Nurses to Join Protest Monday Outside the Supreme Court

For Immediate Release

Contact: 

Ken Zinn, 240-235-2008 or Charles Idelson, 510-273-2246

Nurses to Join Protest Monday Outside the Supreme Court

Don’t Impede Our Ability to Advocate Collectively for Our Patients'

WASHINGTON - Nurses from Washington to California will gather on the steps of the U.S. Supreme Court Monday morning to warn that a controversial case targeting worker and union rights poses a significant threat to public health, safety and quality of life, warned National Nurses United, the largest U.S. organization of nurses.   

What:              Nurses join in protest at Supreme Court
When:             Monday, January 11, 9 a.m.
Where:            U.S. Supreme Court, steps, 1st and Maryland Ave., Washington, DC

Friedrichs v. CTA involves a challenge supported by far right, anti-union groups to the right of public unions to require all employees who receive the benefits of representation, including higher wages, safer working conditions and better benefits, to pay their fair share of the cost of representation.

Long established law already permits employees who object to a union’s political expenditures to withhold payment for certain union political activity.  But the challenge by non-member teachers represented by the California Teachers Association goes far beyond the settled law of permitting union members to opt out of dues for politics, going directly to the heart of everything the union does in the realm of collective bargaining.

"For nurses, who depend on the protection of their union to be able to advocate, without fear of employer retaliation, for their patients at a time when massive healthcare corporations are placing profits over public and patient safety, the threat is particularly dire,” NNU co-president Jean Ross, RN.

“As nurses our ability to have a collective voice for our patients is critical.  Without the support of our union, nurses have little protection to speak out and challenge unsafe staffing or other eroding patient care conditions that happen all too often in our hospitals,” said Martese Chism, RN who works in a major Chicago public hospital.

“Through our union, every day we advocate for patient safety, we advocate in the community for funding of our community hospitals,” said Rebecca Well, a San Diego area public hospital RN. “The Justices have a decision to make here as to whether they are on the side of nurses and patients or the corporate interests that are funding Friedrichs.”

The challenge to public unions parallels a growing corporate attack on private sector unions, represented by the push for anti-union laws in so-called “right to work” states. Statistics show a serious and dangerous erosion of public health standards in current “right to work” states, Chism noted.

“We know that in states that allow for the scheme Friedrichs is attempting to impose on all public sector nurses, that infant mortality rates are 17.7 percent higher and life expectancy is lower,” said Martese Chism. “For nurses, these appalling numbers are unacceptable."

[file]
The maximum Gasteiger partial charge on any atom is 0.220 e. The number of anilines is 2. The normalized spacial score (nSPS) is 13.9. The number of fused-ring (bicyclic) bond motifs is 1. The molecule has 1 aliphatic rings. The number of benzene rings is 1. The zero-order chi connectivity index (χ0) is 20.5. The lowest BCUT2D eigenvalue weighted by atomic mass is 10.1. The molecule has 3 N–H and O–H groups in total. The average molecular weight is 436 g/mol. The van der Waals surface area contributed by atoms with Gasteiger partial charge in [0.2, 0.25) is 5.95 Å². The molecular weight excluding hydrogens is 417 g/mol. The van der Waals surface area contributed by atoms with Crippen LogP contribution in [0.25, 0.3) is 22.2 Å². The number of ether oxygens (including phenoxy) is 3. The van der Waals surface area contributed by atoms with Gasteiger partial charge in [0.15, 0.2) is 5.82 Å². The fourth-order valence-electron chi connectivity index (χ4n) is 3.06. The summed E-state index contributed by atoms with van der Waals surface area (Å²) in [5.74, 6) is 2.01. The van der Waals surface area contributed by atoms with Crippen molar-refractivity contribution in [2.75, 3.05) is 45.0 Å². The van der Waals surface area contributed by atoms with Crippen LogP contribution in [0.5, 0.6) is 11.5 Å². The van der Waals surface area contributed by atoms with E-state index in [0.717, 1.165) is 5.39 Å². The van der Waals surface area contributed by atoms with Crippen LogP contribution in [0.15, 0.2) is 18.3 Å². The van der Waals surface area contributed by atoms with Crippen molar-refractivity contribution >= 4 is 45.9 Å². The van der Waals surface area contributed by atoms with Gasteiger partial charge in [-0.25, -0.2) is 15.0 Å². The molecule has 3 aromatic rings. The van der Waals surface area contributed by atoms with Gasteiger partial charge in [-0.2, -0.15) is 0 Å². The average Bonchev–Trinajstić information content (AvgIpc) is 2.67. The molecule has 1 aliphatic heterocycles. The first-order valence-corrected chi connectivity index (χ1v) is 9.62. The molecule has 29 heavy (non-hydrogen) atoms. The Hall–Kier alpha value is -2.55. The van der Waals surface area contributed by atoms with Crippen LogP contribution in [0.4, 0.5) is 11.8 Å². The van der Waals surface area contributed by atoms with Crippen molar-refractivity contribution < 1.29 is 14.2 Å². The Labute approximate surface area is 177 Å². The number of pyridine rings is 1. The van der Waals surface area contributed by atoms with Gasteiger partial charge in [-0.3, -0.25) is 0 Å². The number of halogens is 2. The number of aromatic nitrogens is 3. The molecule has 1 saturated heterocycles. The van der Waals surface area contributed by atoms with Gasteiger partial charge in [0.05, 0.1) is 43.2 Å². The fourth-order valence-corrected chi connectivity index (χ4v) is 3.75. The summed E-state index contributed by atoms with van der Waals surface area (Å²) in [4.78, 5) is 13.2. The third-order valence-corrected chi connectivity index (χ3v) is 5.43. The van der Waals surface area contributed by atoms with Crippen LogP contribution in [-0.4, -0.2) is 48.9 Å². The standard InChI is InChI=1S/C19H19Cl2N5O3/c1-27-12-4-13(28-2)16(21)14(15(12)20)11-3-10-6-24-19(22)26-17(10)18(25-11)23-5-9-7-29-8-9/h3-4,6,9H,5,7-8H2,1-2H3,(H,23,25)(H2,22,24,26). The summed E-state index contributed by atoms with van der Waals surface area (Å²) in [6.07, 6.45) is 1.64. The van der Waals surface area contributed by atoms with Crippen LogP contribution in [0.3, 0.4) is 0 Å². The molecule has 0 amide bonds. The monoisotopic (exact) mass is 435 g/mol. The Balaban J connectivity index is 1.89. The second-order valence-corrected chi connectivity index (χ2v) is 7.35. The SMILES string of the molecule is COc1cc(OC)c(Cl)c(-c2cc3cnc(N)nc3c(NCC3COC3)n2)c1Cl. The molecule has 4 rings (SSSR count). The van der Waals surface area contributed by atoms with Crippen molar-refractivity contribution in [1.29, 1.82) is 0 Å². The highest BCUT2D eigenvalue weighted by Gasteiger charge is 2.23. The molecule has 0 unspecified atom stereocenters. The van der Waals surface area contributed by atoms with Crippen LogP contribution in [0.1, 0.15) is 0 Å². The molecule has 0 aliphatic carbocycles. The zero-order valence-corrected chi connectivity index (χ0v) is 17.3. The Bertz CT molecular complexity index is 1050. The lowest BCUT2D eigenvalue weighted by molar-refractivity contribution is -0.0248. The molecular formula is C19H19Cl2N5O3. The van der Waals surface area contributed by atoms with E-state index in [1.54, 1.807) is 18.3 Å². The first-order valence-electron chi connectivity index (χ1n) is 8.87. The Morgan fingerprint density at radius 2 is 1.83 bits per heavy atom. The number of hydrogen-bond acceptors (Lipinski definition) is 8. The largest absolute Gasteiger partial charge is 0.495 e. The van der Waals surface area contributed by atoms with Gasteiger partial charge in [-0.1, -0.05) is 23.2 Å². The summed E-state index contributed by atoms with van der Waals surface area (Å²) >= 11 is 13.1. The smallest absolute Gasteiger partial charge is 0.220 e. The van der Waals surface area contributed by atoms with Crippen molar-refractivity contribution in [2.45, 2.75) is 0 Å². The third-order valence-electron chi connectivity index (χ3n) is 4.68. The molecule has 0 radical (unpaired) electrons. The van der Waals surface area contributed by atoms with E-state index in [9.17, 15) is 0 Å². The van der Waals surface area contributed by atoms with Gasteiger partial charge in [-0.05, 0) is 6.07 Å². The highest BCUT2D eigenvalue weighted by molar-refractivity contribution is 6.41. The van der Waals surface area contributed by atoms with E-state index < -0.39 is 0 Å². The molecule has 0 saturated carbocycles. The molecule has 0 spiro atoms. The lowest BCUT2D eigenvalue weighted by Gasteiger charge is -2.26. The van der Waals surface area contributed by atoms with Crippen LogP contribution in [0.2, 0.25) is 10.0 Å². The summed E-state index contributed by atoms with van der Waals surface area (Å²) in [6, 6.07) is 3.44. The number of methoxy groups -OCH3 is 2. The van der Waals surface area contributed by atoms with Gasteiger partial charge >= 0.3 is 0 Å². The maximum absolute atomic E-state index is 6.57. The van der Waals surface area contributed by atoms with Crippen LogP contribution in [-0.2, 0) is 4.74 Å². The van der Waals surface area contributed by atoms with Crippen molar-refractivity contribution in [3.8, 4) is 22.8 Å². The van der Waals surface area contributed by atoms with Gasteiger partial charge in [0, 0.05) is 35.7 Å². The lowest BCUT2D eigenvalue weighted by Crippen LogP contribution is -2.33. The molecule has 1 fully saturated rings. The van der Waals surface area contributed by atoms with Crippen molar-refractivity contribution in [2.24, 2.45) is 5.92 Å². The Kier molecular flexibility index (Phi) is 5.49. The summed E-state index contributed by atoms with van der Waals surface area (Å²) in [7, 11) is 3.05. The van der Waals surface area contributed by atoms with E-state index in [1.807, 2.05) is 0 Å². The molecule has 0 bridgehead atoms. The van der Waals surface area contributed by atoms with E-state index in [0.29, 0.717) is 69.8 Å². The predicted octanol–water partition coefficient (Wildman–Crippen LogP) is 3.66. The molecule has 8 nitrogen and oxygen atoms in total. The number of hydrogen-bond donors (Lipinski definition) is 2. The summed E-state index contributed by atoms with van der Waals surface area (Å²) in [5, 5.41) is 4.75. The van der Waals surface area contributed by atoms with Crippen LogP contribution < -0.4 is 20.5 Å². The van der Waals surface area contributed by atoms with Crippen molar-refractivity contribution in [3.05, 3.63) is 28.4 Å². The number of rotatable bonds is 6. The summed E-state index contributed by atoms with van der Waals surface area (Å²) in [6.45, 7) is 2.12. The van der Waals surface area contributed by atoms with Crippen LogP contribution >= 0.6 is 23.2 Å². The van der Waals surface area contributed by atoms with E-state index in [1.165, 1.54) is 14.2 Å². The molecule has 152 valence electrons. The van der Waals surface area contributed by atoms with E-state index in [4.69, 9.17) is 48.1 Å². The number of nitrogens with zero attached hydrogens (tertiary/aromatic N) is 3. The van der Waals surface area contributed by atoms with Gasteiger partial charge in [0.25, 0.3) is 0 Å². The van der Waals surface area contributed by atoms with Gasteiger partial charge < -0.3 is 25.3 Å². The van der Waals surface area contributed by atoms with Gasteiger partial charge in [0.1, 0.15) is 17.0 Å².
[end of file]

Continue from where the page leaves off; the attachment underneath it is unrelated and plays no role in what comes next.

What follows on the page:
In 20 of 24 key measures affecting public health and safety, “right to work” states rank lower on average in poverty rates for children, infant morality, cardiovascular deaths, access to primary care physicians and mental health services, infectious disease control, occupational fatalities, and many other factors compiled by America’s Health Rankings. 

Those same “right to work” states have seen significant declines in stagnant wages for most workers, declining relative living standards, and a massive gap in health and income inequality, notes NNU.

Workers in right-to-work states earn on average 12 percent less than workers in non-right-to-work states. Median household income is also 12 percent less.

Weaker unions – the goal of anti-union groups from the Koch Brothers to corporate-linked management law firms and consultants – also reduces the ability of workers through collective action to protect the public and their own health and safety. For example, the rate of workplace deaths is 54 percent higher in right-to-work states, according to Bureau of Labor Statistics data surveyed by the AFL-CIO.

“We’ve found right-to-work means lower pay, higher child poverty rates, and much greater income disparity,” said Well. “That’s the same reason why groups like supporters of Friedrichs v. CTA have targeted states like California that have avoided such anti-worker laws.”

“The clear goal behind Friedrichs has nothing to do with individual rights, and everything to do with the larger far right and corporate goals of defunding and crippling all unions and their ability to represent their members and the public interest,” said Ross.

If the Supreme Court overturns the decision of the 9th Circuit Court of Appeals, public sector unions could be barred from requiring any fair share payments from any represented employees even while still being mandated, at considerable cost, to represent all employees in bargaining for wages, health benefits, staffing levels and other conditions of employment – in effect subsidizing free riders, says NNU.

“The architects of this move are the management-linked groups, funded by some of the wealthiest corporate interests in the U.S. whose goal is to eliminate the ability of all workers to have a voice in the workplace or limit the ability of corporations to put profits ahead of worker rights, workplace rights, and in the case of nurses, patient health and safety,” Ross said.

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National Nurses United, with close to 185,000 members in every state, is the largest union and professional association of registered nurses in US history.

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